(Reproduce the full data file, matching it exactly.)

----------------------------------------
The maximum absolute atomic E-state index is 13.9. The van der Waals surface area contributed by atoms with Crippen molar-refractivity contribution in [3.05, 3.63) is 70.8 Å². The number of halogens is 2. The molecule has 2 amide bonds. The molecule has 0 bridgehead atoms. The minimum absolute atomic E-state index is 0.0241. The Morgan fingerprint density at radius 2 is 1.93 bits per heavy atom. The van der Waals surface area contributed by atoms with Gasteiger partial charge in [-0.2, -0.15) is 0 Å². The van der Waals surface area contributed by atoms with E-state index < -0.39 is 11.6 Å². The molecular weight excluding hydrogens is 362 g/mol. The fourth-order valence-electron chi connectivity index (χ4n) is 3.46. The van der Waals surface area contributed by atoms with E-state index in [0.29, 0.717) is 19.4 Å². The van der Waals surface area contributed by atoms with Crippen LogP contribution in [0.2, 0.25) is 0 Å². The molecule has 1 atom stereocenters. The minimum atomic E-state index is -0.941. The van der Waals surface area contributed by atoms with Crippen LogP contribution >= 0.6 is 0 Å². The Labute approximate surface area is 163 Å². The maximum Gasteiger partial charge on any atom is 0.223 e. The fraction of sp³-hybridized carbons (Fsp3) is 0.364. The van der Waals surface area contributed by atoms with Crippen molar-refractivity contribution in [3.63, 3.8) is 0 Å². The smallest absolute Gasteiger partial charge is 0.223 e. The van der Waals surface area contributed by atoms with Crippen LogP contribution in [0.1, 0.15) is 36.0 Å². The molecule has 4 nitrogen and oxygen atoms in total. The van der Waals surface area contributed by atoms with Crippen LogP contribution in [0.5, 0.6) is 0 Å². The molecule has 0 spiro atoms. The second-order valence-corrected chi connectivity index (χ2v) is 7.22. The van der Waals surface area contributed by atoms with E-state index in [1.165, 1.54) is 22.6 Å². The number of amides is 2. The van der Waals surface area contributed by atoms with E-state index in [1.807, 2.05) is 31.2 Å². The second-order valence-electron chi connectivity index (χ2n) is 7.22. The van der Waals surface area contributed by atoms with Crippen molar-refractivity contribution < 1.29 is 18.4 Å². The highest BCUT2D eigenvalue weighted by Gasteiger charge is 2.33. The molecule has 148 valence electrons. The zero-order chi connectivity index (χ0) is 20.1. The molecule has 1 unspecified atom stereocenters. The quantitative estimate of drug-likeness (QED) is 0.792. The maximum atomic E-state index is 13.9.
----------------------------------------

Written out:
The maximum absolute atomic E-state index is 13.9. The van der Waals surface area contributed by atoms with Crippen molar-refractivity contribution in [3.05, 3.63) is 70.8 Å². The number of halogens is 2. The molecule has 2 amide bonds. The molecule has 0 bridgehead atoms. The minimum absolute atomic E-state index is 0.0241. The Morgan fingerprint density at radius 2 is 1.93 bits per heavy atom. The van der Waals surface area contributed by atoms with Gasteiger partial charge in [-0.2, -0.15) is 0 Å². The van der Waals surface area contributed by atoms with E-state index < -0.39 is 11.6 Å². The molecular weight excluding hydrogens is 362 g/mol. The fourth-order valence-electron chi connectivity index (χ4n) is 3.46. The van der Waals surface area contributed by atoms with E-state index in [0.29, 0.717) is 19.4 Å². The van der Waals surface area contributed by atoms with Crippen LogP contribution in [0.2, 0.25) is 0 Å². The molecule has 1 atom stereocenters. The minimum atomic E-state index is -0.941. The van der Waals surface area contributed by atoms with Crippen LogP contribution >= 0.6 is 0 Å². The Labute approximate surface area is 163 Å². The maximum Gasteiger partial charge on any atom is 0.223 e. The fraction of sp³-hybridized carbons (Fsp3) is 0.364. The van der Waals surface area contributed by atoms with Crippen molar-refractivity contribution in [3.63, 3.8) is 0 Å². The smallest absolute Gasteiger partial charge is 0.223 e. The van der Waals surface area contributed by atoms with Crippen LogP contribution in [0.1, 0.15) is 36.0 Å². The molecule has 4 nitrogen and oxygen atoms in total. The van der Waals surface area contributed by atoms with Crippen LogP contribution in [0.5, 0.6) is 0 Å². The molecule has 0 spiro atoms. The second-order valence-corrected chi connectivity index (χ2v) is 7.22. The van der Waals surface area contributed by atoms with E-state index in [1.165, 1.54) is 22.6 Å². The number of amides is 2. The van der Waals surface area contributed by atoms with E-state index in [1.807, 2.05) is 31.2 Å². The second-order valence-electron chi connectivity index (χ2n) is 7.22. The van der Waals surface area contributed by atoms with Crippen molar-refractivity contribution < 1.29 is 18.4 Å². The highest BCUT2D eigenvalue weighted by Gasteiger charge is 2.33. The molecule has 148 valence electrons. The zero-order chi connectivity index (χ0) is 20.1. The molecule has 1 unspecified atom stereocenters. The quantitative estimate of drug-likeness (QED) is 0.792. The maximum atomic E-state index is 13.9.